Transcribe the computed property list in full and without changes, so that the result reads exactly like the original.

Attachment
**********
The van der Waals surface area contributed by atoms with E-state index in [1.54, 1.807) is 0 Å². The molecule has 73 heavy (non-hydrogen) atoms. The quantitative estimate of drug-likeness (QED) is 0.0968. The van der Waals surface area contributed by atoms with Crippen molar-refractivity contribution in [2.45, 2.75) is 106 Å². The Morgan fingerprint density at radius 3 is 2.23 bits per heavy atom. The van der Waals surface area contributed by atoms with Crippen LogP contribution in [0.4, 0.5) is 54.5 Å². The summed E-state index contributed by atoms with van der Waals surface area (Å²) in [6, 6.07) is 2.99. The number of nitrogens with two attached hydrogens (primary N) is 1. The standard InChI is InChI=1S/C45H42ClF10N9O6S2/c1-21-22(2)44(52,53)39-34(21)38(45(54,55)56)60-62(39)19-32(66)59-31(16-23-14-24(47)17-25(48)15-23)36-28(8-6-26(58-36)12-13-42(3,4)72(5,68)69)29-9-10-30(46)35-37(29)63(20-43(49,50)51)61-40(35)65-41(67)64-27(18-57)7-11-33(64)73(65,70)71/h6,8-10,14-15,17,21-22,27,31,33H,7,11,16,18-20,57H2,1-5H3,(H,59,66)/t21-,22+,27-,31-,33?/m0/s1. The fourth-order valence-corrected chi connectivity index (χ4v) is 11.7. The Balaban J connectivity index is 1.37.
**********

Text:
The van der Waals surface area contributed by atoms with E-state index in [1.54, 1.807) is 0 Å². The molecule has 73 heavy (non-hydrogen) atoms. The quantitative estimate of drug-likeness (QED) is 0.0968. The van der Waals surface area contributed by atoms with Crippen molar-refractivity contribution in [2.45, 2.75) is 106 Å². The Morgan fingerprint density at radius 3 is 2.23 bits per heavy atom. The van der Waals surface area contributed by atoms with Crippen LogP contribution in [0.4, 0.5) is 54.5 Å². The summed E-state index contributed by atoms with van der Waals surface area (Å²) in [6, 6.07) is 2.99. The number of nitrogens with two attached hydrogens (primary N) is 1. The standard InChI is InChI=1S/C45H42ClF10N9O6S2/c1-21-22(2)44(52,53)39-34(21)38(45(54,55)56)60-62(39)19-32(66)59-31(16-23-14-24(47)17-25(48)15-23)36-28(8-6-26(58-36)12-13-42(3,4)72(5,68)69)29-9-10-30(46)35-37(29)63(20-43(49,50)51)61-40(35)65-41(67)64-27(18-57)7-11-33(64)73(65,70)71/h6,8-10,14-15,17,21-22,27,31,33H,7,11,16,18-20,57H2,1-5H3,(H,59,66)/t21-,22+,27-,31-,33?/m0/s1. The fourth-order valence-corrected chi connectivity index (χ4v) is 11.7. The Balaban J connectivity index is 1.37.